March 5, 2018

After the Fascistic policies and behaviour of the Israeli state and its advocates over here, there’s the return of Fascism proper to Europe. I found this Channel 4 report into the Italian Fascist party, CasaPound, on YouTube. CasaPound is a miniscule Fascist party, which takes its name from the American Modernist poet and Fascist, Ezra Pound. Casa is Italian for ‘house’, so I suppose you could translate the party’s name as ‘Pound House’ or ‘House of Pound’. They seem to have been founded by an extreme right-wing rock singer, shown growling out his wretched songs at one of his concerts. The party holds rallies, at which their squadristi respond with the Roman salute. And the iconography of Italian Fascism – the Fasces – the bundle of sticks with the axe projecting from it – and Mussolini’s ghastly fizzog are everywhere.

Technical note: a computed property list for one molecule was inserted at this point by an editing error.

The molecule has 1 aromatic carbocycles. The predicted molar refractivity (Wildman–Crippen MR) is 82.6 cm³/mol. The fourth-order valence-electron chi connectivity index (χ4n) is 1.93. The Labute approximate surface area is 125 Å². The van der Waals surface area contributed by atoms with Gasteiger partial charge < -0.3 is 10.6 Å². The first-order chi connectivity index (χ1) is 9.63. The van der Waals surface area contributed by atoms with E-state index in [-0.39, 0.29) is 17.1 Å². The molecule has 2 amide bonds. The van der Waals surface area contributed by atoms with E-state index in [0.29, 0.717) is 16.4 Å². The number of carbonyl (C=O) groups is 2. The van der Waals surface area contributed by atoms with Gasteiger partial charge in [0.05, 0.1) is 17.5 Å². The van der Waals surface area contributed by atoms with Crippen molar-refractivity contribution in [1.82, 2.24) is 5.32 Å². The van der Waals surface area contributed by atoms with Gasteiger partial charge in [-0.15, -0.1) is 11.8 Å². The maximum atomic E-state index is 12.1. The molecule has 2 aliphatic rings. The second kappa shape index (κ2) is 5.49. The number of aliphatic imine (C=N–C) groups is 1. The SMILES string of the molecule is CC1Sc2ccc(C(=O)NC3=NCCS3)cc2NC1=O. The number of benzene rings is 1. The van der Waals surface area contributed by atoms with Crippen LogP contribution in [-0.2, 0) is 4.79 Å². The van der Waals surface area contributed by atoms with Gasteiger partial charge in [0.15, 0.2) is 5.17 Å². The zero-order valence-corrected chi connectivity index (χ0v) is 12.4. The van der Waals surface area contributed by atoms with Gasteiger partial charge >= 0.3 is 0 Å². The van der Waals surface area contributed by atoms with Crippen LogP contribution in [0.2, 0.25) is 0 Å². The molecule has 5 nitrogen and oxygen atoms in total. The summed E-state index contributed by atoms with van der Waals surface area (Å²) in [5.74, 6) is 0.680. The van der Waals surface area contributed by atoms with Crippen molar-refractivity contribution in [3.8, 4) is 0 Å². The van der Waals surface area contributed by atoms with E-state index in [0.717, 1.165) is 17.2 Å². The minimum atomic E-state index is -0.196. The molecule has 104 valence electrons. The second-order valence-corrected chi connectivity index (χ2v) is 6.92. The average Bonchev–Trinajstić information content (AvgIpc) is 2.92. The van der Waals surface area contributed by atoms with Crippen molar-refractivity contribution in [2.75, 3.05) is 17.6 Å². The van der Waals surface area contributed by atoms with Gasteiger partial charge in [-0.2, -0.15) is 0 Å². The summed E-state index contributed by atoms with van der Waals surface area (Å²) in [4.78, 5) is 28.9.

The reporter is shown round their headquarters by a woman. On one wall, when you go in, are the names of various prominent Fascists, written in different colours and sizes. The reporter’s guide tells him that they have this put there, as their counterpart to the Roman household gods that guarded their homes. One of the names on the wall is that of the notorious British Fascist, Oswald Mosley. The building also acts as a hostel, putting up the homeless – but only if you’re Italian. By which, presumably, they mean ‘White Italian’. The party also runs food banks and provides free medical care, such as health check-ups and electro-cardiograms. Again, only for Whites. As the woman explains in the video, only full Whites can be members of the organisation. A White person married to an immigrant cannot be a member, each of whom pays a subscription to the organisation. Along with the names of prominent, infamous Fascists, there’s also their flags and insignia, including that of the infamous Golden Dawn, responsible for the beatings and murder of immigrants and leftists in Greece.